Friday, 24 February 2012

UK economy shrank 0.2% revised data confirms

Activity in the key service sector was unchanged in the last three months of last year

A second official estimate of GDP has confirmed that the UK economy shrank by 0.2% in the last quarter of 2011.
The fall marked a sharp reversal in economic growth from the third quarter of 2011, when gross domestic product (GDP) expanded by 0.6%.
However, the estimate for GDP growth in 2011 as a whole was revised down from 0.9% to 0.8%, versus the previous year.
The second estimate from the officer (ONS) follows a "flash" estimate given in January.
The Bank of England's governor, Sir Mervyn King, has warned the economy is likely to "zig-zag" this year.
The fall in GDP was largely driven by the biggest drop in business investment for a year.
The production sector, which includes manufacturing, fell 1.4% compared with previous estimates of 1.2%.
The ONS also said that the number for the output of the service industries was unchanged, while output of the construction industry fell by 0.5%.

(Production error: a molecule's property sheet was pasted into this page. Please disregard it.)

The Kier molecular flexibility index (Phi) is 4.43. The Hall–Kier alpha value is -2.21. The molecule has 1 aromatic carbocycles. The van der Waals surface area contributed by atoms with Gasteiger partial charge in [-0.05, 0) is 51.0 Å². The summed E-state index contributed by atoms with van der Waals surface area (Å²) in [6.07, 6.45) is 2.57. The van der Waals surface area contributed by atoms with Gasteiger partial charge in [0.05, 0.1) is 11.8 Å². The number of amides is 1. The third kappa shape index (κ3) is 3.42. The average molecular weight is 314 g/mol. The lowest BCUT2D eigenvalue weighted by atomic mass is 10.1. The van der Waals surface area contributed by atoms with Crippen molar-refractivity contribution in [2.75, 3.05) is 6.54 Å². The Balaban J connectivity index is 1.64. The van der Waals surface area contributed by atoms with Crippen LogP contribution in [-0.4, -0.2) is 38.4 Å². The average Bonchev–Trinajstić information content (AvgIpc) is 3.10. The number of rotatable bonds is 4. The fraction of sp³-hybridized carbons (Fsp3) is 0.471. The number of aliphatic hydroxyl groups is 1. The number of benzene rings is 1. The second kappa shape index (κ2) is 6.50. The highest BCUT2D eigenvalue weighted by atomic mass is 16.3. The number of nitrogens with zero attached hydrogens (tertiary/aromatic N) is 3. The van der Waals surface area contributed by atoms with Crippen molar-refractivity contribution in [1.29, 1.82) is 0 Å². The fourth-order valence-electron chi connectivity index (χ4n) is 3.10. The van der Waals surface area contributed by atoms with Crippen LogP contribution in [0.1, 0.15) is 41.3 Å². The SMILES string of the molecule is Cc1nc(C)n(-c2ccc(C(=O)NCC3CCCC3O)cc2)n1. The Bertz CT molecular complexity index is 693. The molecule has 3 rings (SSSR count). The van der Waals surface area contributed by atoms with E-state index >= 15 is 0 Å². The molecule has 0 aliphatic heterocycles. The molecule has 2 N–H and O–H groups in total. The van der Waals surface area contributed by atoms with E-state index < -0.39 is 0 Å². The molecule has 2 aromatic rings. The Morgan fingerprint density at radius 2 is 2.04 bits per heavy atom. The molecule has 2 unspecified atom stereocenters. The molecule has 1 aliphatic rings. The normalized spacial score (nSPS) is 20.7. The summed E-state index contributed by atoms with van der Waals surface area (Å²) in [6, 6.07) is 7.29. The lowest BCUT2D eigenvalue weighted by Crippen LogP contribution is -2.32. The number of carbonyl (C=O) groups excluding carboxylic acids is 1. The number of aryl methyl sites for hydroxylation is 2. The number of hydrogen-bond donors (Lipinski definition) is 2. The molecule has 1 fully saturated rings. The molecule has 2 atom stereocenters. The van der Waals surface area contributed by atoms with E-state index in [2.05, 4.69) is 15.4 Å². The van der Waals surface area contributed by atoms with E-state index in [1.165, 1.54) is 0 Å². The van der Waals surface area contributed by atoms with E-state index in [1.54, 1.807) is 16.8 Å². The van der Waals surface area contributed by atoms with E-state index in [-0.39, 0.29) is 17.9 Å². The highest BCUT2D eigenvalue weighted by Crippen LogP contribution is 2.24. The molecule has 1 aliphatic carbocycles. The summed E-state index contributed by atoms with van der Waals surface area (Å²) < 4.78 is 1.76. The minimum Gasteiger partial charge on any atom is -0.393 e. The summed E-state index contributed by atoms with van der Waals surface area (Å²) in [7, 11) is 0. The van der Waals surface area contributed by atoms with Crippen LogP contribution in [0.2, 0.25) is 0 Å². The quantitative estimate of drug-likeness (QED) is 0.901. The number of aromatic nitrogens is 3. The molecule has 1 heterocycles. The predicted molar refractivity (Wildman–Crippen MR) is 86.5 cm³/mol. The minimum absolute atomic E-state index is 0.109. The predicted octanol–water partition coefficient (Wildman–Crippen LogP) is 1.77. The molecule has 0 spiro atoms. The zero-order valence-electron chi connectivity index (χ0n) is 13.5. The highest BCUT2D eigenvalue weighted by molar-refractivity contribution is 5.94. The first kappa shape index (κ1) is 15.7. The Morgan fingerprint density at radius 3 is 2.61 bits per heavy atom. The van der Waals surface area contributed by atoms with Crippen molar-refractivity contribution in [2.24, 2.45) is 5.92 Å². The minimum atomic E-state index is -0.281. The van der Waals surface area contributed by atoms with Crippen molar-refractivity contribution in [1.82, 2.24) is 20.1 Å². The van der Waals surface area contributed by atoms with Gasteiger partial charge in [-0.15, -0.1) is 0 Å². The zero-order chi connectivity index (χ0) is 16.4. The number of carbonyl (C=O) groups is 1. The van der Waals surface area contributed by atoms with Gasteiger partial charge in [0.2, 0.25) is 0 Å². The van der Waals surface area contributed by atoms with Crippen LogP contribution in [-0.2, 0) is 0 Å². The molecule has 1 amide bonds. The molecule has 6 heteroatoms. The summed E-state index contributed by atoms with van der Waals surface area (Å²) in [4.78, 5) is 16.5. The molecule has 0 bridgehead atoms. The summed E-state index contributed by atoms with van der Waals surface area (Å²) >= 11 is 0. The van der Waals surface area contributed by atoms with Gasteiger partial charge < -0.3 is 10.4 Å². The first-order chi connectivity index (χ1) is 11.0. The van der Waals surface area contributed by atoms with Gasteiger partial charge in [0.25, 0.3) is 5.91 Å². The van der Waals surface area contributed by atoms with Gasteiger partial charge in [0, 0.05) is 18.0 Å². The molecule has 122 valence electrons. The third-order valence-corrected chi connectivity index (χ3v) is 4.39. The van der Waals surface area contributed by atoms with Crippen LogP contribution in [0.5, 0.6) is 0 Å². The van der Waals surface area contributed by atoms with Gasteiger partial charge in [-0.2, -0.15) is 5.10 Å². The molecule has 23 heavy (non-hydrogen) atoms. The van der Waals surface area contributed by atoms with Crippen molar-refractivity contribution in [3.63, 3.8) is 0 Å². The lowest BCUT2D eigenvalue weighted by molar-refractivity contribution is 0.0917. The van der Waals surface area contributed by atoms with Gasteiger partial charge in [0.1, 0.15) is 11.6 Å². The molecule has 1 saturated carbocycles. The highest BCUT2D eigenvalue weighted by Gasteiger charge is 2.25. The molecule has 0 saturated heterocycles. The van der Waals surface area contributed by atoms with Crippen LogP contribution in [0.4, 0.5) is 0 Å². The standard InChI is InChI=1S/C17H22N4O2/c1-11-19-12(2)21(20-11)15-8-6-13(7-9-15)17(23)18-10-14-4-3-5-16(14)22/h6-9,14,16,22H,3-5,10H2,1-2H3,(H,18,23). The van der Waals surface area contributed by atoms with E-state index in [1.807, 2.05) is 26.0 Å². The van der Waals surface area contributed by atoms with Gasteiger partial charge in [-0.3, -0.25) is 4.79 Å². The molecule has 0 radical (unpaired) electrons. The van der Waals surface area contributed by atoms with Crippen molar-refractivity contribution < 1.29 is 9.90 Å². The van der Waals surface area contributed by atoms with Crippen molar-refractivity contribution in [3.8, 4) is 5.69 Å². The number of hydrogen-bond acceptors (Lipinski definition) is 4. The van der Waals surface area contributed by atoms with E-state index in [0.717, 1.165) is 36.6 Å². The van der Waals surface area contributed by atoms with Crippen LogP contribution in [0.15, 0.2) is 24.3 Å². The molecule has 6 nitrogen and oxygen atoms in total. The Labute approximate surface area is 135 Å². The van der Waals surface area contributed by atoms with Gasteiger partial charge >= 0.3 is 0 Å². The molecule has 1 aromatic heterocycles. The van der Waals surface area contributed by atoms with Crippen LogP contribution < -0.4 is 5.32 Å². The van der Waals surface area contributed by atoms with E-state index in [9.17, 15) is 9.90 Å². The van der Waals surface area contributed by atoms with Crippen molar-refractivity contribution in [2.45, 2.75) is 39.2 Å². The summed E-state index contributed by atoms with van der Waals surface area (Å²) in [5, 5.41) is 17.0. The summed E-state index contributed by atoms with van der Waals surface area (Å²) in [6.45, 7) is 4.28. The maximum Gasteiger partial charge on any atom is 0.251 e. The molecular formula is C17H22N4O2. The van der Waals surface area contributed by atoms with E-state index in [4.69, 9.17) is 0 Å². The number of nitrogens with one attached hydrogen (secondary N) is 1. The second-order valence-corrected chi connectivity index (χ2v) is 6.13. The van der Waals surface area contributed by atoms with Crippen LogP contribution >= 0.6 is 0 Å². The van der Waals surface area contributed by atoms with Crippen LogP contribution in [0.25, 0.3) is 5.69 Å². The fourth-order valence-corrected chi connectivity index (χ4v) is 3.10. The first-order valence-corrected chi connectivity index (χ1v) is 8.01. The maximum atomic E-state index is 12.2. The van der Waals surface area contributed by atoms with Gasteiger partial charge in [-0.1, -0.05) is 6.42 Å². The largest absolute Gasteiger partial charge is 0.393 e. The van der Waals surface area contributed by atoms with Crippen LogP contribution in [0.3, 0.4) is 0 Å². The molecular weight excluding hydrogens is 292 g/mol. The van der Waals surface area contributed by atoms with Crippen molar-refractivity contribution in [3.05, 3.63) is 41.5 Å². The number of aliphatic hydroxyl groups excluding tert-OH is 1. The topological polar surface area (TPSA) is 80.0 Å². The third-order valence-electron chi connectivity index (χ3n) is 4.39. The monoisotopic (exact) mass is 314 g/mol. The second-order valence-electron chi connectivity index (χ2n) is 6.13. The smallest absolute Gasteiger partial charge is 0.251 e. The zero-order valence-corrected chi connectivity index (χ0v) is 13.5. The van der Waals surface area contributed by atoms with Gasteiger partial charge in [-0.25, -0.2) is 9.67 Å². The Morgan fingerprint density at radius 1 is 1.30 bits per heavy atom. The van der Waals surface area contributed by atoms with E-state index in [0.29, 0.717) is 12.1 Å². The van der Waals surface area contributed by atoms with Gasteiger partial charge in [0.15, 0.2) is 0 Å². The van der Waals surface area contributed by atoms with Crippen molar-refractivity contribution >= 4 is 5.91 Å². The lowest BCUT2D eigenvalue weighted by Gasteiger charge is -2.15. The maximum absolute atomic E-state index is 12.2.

It said household final consumption expenditure increased by 0.5% in volume terms in the last quarter.
The ONS also said that, in current price terms, compensation of employees fell by 0.3% in the fourth quarter of 2011.
UK economist at RBS, Ross Walker, said the figure was disappointing but he expected a return to modest growth for the first quarter of this year.
"It's a pretty poor number," he said "The main positive is that improvements [in survey data] that look increasingly broad-based have not been captured, and we will get a bounce back in Q1 [the first three months of 2012].
"I don't think it will be a spectacular Q1 but I think we will squeeze some growth out of it."

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